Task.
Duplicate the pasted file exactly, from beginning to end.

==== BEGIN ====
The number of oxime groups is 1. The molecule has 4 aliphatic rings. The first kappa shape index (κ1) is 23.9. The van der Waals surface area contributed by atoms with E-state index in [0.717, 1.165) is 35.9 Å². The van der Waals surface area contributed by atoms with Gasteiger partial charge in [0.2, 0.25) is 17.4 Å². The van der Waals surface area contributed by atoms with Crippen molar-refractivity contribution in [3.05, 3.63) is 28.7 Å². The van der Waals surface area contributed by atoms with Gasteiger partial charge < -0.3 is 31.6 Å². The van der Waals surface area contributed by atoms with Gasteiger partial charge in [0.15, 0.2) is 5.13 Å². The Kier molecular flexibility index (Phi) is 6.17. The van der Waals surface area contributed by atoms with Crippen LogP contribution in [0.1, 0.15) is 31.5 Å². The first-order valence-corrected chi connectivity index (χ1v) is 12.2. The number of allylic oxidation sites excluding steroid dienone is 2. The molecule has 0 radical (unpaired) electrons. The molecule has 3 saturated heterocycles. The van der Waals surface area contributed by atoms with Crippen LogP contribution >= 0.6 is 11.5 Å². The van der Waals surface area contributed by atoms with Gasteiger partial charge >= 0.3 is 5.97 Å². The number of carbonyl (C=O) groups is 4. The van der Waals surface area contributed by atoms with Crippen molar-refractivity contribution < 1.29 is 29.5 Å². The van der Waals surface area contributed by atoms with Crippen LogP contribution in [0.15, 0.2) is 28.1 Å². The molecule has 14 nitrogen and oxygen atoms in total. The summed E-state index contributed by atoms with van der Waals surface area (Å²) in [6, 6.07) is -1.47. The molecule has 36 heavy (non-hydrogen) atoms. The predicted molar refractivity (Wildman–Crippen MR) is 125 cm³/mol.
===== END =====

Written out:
The number of oxime groups is 1. The molecule has 4 aliphatic rings. The first kappa shape index (κ1) is 23.9. The van der Waals surface area contributed by atoms with E-state index in [0.717, 1.165) is 35.9 Å². The van der Waals surface area contributed by atoms with Gasteiger partial charge in [0.2, 0.25) is 17.4 Å². The van der Waals surface area contributed by atoms with Crippen molar-refractivity contribution in [3.05, 3.63) is 28.7 Å². The van der Waals surface area contributed by atoms with Gasteiger partial charge < -0.3 is 31.6 Å². The van der Waals surface area contributed by atoms with Gasteiger partial charge in [0.15, 0.2) is 5.13 Å². The Kier molecular flexibility index (Phi) is 6.17. The van der Waals surface area contributed by atoms with Crippen LogP contribution in [0.1, 0.15) is 31.5 Å². The first-order valence-corrected chi connectivity index (χ1v) is 12.2. The number of allylic oxidation sites excluding steroid dienone is 2. The molecule has 0 radical (unpaired) electrons. The molecule has 3 saturated heterocycles. The van der Waals surface area contributed by atoms with Crippen LogP contribution >= 0.6 is 11.5 Å². The van der Waals surface area contributed by atoms with Gasteiger partial charge >= 0.3 is 5.97 Å². The number of carbonyl (C=O) groups is 4. The van der Waals surface area contributed by atoms with Crippen molar-refractivity contribution < 1.29 is 29.5 Å². The van der Waals surface area contributed by atoms with Crippen LogP contribution in [0.15, 0.2) is 28.1 Å². The molecule has 14 nitrogen and oxygen atoms in total. The summed E-state index contributed by atoms with van der Waals surface area (Å²) in [6, 6.07) is -1.47. The molecule has 36 heavy (non-hydrogen) atoms. The predicted molar refractivity (Wildman–Crippen MR) is 125 cm³/mol.